Within your own backyard lies adventure that will transport you to a place that feel miles from home. So leave your passport at home and start exploring The Nearest Faraway Place, sponsored by Land Rover Discovery.
If you’re in San Francisco and you want beautiful oysters, all you have to do is brave the chaos of the Ferry Building, stand in line for anywhere from 10 minutes to a couple hours, and sidle up to a table at the recently remodeled Hog Island Oyster Company. Coupled with craft cocktails and a strong locavore menu, executive chef Chris Laramie has made a normally to-be-avoided-by-locals locale a destination that instead boasts a 50/50 split between regulars and passers-through.
But what if you don’t want the chaos of tens of thousands of commuters and tourists basking in the Bay’s aura? Easy. Hit the road and go north, through (over) the Golden Gate and up the jagged coast of Marin to Tomales Bay, where Hog Island’s own oyster farm awaits. The drive is just around an hour, but the urban excess of the city will be quickly forgotten.
Founded in 1983 in the unincorporated township of Marshall by a pair of marine biologists, Hog Island wasn’t an overnight success. The pair hustled for nearly two decades before things really took off.
“Basically they were college kids out of Santa Cruz with marine biology backgrounds,” explains Laramie. “They set up an oyster operation and pretty much lived hand to mouth for the first 20 years of it.”
Much like a pearl from one of their invertebrates, they built slowly, carefully, and polished as they went, working under a strong commitment to environmental stewardship and devoted to growing the absolute best quality oysters. Now, with three locations—there are oyster bars in Napa and at the farm in Marshall, as well as the S.F. spot—things operate at a much faster pace. Or, as Laramie puts it, “Balls to the wall, man. It’s gangbusters.”
He’s not kidding. The oyster farm alone harvests and sells over 3.5 million shellfish a year, and those are just the ones they raise. He estimates his Ferry Building spot shucks two million or more oysters annually on its own.
California’s Route 1 is legendary for breathtaking views and equally breathtaking corners, often skirting a razor’s edge of vertigo-inducing cliff side with the Pacific glistening to the left and rolling grasslands or towering forests to the right. On the way north, a stop in Point Reyes Station is mandatory, with a visit to the iconic Cowgirl Creamery’s original location for fresh cheese and a pick-me-up from the smiling faces under the awning at Toby’s coffee shop.
At the Hog Island farm site, nestled into the foggy coast, the salt air is sharper, undiluted by the city’s filter of concrete and other scents. Scattered about before the upended bow of an old ship, which serves as the on-site oyster bar’s backdrop, weathered wooden tables await. Visitors can either swing through and pick fresh shellfish from the tasting menu or order en masse for a picnic, which includes equipment, a table, access to a grill, and a quick shucking lesson, which is a must-have for the uninitiated. As an added bonus, the picnic area is dog-friendly, so be sure to bring your four legged friends. Just don’t let them eat any of the fresh horseradish you’ll be sprinkling on the oysters.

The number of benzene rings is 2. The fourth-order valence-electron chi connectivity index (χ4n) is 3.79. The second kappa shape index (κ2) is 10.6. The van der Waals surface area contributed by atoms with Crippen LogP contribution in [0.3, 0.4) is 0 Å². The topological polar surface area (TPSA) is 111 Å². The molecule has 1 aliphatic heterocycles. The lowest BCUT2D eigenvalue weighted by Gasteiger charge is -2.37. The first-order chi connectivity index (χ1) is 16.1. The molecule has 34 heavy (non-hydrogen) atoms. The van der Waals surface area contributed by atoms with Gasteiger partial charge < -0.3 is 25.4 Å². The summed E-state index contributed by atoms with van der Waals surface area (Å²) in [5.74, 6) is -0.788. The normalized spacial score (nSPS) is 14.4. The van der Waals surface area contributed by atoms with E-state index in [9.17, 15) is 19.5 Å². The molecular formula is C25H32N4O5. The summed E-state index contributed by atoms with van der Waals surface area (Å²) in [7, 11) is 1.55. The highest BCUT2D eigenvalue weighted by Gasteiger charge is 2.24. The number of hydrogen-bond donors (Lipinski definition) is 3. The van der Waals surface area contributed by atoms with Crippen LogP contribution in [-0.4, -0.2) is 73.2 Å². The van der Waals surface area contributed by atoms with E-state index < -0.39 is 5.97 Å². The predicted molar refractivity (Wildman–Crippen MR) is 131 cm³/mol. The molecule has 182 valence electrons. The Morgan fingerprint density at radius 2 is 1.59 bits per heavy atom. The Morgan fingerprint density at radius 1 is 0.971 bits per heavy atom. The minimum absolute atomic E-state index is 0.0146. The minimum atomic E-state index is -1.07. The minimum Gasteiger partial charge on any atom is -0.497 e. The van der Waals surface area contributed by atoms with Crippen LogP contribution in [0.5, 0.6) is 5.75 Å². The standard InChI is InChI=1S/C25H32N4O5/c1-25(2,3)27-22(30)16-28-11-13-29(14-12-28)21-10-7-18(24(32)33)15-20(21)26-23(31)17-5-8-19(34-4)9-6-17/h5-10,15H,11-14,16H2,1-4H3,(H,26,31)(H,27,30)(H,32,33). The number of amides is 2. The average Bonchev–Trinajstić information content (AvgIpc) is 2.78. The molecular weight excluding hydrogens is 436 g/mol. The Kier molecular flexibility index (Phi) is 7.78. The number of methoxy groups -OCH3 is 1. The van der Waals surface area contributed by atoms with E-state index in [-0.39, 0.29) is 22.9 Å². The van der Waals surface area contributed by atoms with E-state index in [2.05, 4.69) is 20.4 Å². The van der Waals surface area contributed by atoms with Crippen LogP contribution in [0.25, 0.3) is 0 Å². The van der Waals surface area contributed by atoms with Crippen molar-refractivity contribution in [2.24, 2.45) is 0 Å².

Oysters. Let’s talk about the oysters, shall we?
Hog Island grows their own supply, among which the star of the day was their small, sweet, and perfectly plump-yet-firm Kumamoto. Originally from Japan, the Kumamoto leaves much of the saltiness behind, so sweet as to border on fruity. For an East coaster like myself, it’s a departure from the norm—the earthy, sugary taste is indicative of the West coast, Laramie noted when we spoke.
“A general characteristic is ours are a touch less briny and a little more sweet.”
Also on the menu are rotating selections from trusted regional sources and, yes, the East coast. Plus, if you’re lucky, something a little more exotic.
“Sometimes we’ll get something extra special from Europe or New Zealand or somewhere like that,” Laramie says.
After loading up on bags of bivalves at the open air Hog Shack, which has the classic white with green trim clapboard vibe of a true seaside shanty, picnickers are issued a heavy rubber shuckin’ glove and the stubby metal knife required to access their delectable bounty.
If you’ve ever held an unshucked oyster, you’ll understand this is no simple task. Cracking one open is hard enough; doing it in such a way that it’s then presentable for sale is quite another. In fact, professional shuckers posses an in-demand skill set.
“It’s actually the hardest position to fill in the restaurant,” Laramie laughs. “We do take on people who want to learn, but it takes them six months to a year to start to get good at it.”
Thus, don’t despair if you find yourself spitting out a few shards of shell during your first round or two of oysters. And for those with delicate teeth or less of a work ethic when it comes to lunch, yes, they will shuck ‘em for you. But where’s the adventure in that?
The picnic area at Hog Island is available via reservation through their website, which is suggested if you’d like a tableside grill. Bring your own beverages, or visit the on site oyster bar for beer and wine. A late lunch visit will have you driving back just in time to catch an uninhibited view the sunset over the Pacific, and land you back in the Bay Area in time for a nightcap at, where else, Hog Island’s Ferry Building location.
“I think people are turned on and tickled by what we’re doing,” Laramie tells me proudly, and, as far as I’m concerned, he’s right.